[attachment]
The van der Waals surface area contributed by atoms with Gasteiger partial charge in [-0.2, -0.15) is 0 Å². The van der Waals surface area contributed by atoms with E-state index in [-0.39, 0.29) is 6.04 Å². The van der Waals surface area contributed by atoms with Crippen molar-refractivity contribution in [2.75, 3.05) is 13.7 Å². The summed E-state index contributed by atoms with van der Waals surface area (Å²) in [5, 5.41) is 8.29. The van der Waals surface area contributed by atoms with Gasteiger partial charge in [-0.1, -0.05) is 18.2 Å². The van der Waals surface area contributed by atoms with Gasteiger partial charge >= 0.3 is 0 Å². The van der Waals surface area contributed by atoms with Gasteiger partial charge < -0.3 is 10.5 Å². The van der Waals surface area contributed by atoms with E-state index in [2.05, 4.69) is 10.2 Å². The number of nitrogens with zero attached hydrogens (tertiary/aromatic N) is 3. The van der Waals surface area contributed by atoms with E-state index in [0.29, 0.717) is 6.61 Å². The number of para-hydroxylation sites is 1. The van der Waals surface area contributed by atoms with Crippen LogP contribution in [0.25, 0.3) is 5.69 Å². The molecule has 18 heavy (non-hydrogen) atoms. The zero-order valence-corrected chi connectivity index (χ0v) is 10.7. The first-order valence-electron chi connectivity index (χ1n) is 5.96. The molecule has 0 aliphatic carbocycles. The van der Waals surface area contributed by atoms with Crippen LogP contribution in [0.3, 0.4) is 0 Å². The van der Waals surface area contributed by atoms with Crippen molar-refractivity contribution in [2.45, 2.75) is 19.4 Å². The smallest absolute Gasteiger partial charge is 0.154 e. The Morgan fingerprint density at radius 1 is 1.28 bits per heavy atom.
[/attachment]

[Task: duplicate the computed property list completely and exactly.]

The van der Waals surface area contributed by atoms with Gasteiger partial charge in [-0.2, -0.15) is 0 Å². The van der Waals surface area contributed by atoms with E-state index in [-0.39, 0.29) is 6.04 Å². The van der Waals surface area contributed by atoms with Crippen molar-refractivity contribution in [2.75, 3.05) is 13.7 Å². The summed E-state index contributed by atoms with van der Waals surface area (Å²) in [5, 5.41) is 8.29. The van der Waals surface area contributed by atoms with Gasteiger partial charge in [-0.1, -0.05) is 18.2 Å². The van der Waals surface area contributed by atoms with Gasteiger partial charge >= 0.3 is 0 Å². The van der Waals surface area contributed by atoms with Gasteiger partial charge < -0.3 is 10.5 Å². The van der Waals surface area contributed by atoms with E-state index in [2.05, 4.69) is 10.2 Å². The number of nitrogens with zero attached hydrogens (tertiary/aromatic N) is 3. The van der Waals surface area contributed by atoms with E-state index in [0.29, 0.717) is 6.61 Å². The number of para-hydroxylation sites is 1. The van der Waals surface area contributed by atoms with Crippen LogP contribution in [0.25, 0.3) is 5.69 Å². The molecule has 18 heavy (non-hydrogen) atoms. The zero-order valence-corrected chi connectivity index (χ0v) is 10.7. The first-order valence-electron chi connectivity index (χ1n) is 5.96. The molecule has 0 aliphatic carbocycles. The van der Waals surface area contributed by atoms with Crippen LogP contribution in [0.3, 0.4) is 0 Å². The van der Waals surface area contributed by atoms with Crippen molar-refractivity contribution in [2.45, 2.75) is 19.4 Å². The smallest absolute Gasteiger partial charge is 0.154 e. The Morgan fingerprint density at radius 1 is 1.28 bits per heavy atom.